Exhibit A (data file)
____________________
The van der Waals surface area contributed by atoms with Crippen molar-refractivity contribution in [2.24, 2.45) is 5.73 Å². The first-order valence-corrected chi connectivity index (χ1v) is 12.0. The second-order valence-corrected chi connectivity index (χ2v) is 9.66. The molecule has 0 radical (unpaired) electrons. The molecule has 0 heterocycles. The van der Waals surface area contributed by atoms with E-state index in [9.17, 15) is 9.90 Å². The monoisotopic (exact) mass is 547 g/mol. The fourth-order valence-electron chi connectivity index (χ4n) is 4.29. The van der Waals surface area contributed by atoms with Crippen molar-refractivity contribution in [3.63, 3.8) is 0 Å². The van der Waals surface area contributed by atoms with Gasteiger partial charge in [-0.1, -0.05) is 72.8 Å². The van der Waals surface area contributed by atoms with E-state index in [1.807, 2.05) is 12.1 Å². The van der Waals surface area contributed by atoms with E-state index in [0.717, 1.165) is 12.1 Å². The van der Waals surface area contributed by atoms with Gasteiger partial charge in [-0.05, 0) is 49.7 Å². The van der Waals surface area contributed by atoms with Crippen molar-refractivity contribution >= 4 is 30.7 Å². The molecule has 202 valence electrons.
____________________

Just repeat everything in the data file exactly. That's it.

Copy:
The van der Waals surface area contributed by atoms with Crippen molar-refractivity contribution in [2.24, 2.45) is 5.73 Å². The first-order valence-corrected chi connectivity index (χ1v) is 12.0. The second-order valence-corrected chi connectivity index (χ2v) is 9.66. The molecule has 0 radical (unpaired) electrons. The molecule has 0 heterocycles. The van der Waals surface area contributed by atoms with E-state index in [9.17, 15) is 9.90 Å². The monoisotopic (exact) mass is 547 g/mol. The fourth-order valence-electron chi connectivity index (χ4n) is 4.29. The van der Waals surface area contributed by atoms with Crippen molar-refractivity contribution in [3.63, 3.8) is 0 Å². The van der Waals surface area contributed by atoms with Gasteiger partial charge in [-0.1, -0.05) is 72.8 Å². The van der Waals surface area contributed by atoms with E-state index in [1.807, 2.05) is 12.1 Å². The van der Waals surface area contributed by atoms with E-state index in [0.717, 1.165) is 12.1 Å². The van der Waals surface area contributed by atoms with Gasteiger partial charge in [-0.05, 0) is 49.7 Å². The van der Waals surface area contributed by atoms with Crippen molar-refractivity contribution >= 4 is 30.7 Å². The molecule has 202 valence electrons.